Dallas Cowboys: Five simple rules for a great NFL (or fantasy) draft

Apr 29, 2016; Irving, TX, USA; Dallas Cowboys number one draft pick Ezekiel Elliott poses for a photo with owner Jerry Jones at Dallas Cowboys Headquarters Mandatory Credit: Matthew Emmons-USA TODAY Sports
Apr 29, 2016; Irving, TX, USA; Dallas Cowboys number one draft pick Ezekiel Elliott poses for a photo with owner Jerry Jones at Dallas Cowboys Headquarters Mandatory Credit: Matthew Emmons-USA TODAY Sports /

My 5 simple draft day rules will help the Dallas Cowboys and your fantasy team before the season starts. Should I mention: Don’t draft retired players?

Unfortunately for you, I get to share my thoughts and opinions about the Dallas Cowboys‘ drafts. My rules for a draft are quite simple. I’ve found that they are effective for NFL franchises or picking players for your fantasy team. There are a few exceptions to every rule because drafts are a living, breathing thing and the unexpected usually happens.

In addition to trades between teams that ruin the draft order, there are the random picks the pause the Earth from spinning on its axis. Who could’ve predicted that the Jacksonville Jaguars would’ve selected punter in the 3rd round of the 2012 draft? That’s just like predicting your cousin’s buddy would select recently retired wide receiver Andre Johnson of the Houston Texans. Sorry, no do-overs!

Without further ado, here’s Rule #1: Players in the first three rounds are starters. In the real world, a first round pick is the employee that doesn’t need six weeks of training. His role with the team is already planned and he’s going to be an immediate contributor. Players in the 2nd and 3rd rounds should be starters midway thru the season.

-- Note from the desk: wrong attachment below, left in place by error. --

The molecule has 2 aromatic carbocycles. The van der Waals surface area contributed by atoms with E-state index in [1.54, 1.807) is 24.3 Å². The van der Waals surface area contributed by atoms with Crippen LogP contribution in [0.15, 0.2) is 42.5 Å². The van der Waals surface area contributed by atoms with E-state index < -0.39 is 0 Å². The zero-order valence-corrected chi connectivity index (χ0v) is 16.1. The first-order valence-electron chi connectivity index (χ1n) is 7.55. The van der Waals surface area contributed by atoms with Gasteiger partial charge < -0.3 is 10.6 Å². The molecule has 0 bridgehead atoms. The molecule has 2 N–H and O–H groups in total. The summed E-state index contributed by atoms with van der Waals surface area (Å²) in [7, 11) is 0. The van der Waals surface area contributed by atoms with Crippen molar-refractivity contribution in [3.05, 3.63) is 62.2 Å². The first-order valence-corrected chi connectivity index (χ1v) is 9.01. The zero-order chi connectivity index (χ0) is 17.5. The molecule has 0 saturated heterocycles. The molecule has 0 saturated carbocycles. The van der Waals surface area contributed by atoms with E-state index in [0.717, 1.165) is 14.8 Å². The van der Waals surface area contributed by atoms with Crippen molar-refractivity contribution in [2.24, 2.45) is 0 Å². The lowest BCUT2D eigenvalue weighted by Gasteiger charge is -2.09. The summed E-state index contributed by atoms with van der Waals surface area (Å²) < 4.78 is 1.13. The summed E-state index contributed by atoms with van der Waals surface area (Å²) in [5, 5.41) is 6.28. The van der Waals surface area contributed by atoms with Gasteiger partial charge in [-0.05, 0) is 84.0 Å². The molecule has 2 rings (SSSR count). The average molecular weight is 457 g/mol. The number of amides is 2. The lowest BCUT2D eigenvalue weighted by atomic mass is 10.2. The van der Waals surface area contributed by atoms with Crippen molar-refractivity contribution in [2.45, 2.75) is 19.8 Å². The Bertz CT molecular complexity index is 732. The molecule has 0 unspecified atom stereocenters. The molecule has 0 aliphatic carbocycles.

Rule #2: Draft the best needed player available. Every draft will have a “big board”, a list of players ranked on their NFL potential. In my mock draft, the Cowboys had the 28th pick, but the player I selected was ranked in the top 20. Value helps make a selection great. These are considered to be the steals of the draft. Don’t be too cute with value hunting however. For many years, owner and general mismanager Jerry Jones would trade down in an attempt to get his wanted selection and an additional draft pick. I’ve always been against that.

Rule #3: Draft from quality football programs. Jerry Jones loves finding that diamond in the rough. Why try to find that star player from Hillman College, when there are tons of diamonds at NCAA Division I schools with powerhouse football programs? I’ll probably be satisfied with any player from Alabama, Clemson, Florida, Texas, FSU, LSU, Boise St., Ohio State, Wisconsin, Auburn, Stanford, etc. Just avoid schools like Connecticut, William & Mary.

Rule #4: Avoid the “projects”. I don’t have anything against “project” players, I just don’t want them drafted. Perfect example from the 2016 NFL draft is tight end Rico Gathers. Gathers played basketball in college and last played organized football in middle school. Time will tell if he makes his mark in the NFL, but why bother? Football is supposed to be a collection of players with specialized skillsets. Don’t ask a roofer to fix a leaking toilet and don’t ask a painter to repair your car’s brakes.

If you really wanted a tight end, just draft someone that has spent a few years playing tight end at one of the NCAA powerhouses. I found a list of the best undrafted players in 2016. Imagine being tight end Jake McGee of Florida or Devon Cajuste of Stanford and seeing Gathers get drafted without any college football experience at your position.

Rule #5: Finish Strong. Often, I get a few comments because I was critical about a late round pick, but every draft pick counts. Think about 2015 with the Cowboys finding solid additions from two 7th round selections: linebacker Mark Nzeocha and tight end Geoff Swaim. I also had high hopes for defensive end Ben Gardner, safety Ahmad Dixon, defensive tackle Ken Bishop and cornerback Terrance Mitchell from the 2014 7th round class.

Don’t throw away the end of the draft because there will always be a large pool of undrafted free agents (UDFA) to wade through. Receiver Cole Beasley was signed in 2012 as an UDFA, after the Cowboys selected receiver Danny Coale in the 5th round.

Next: Dallas Cowboys Draft: Ten Final Seven Round Mocks

Most notably, UDFA quarterback Tony Romo emerged as the face of the franchise and became the most prolific passer in team history with 34,183 yards and 248 touchdowns. In 2003, the Cowboys used their late round picks to draft defensive back B.J. Tucker, wide receiver Zuriel Smith and guard Justin Bates instead of #9 – aka – Mr. Romo. You just never know, but have fun and choose wisely.


Find Me on Facebook – CowboysRob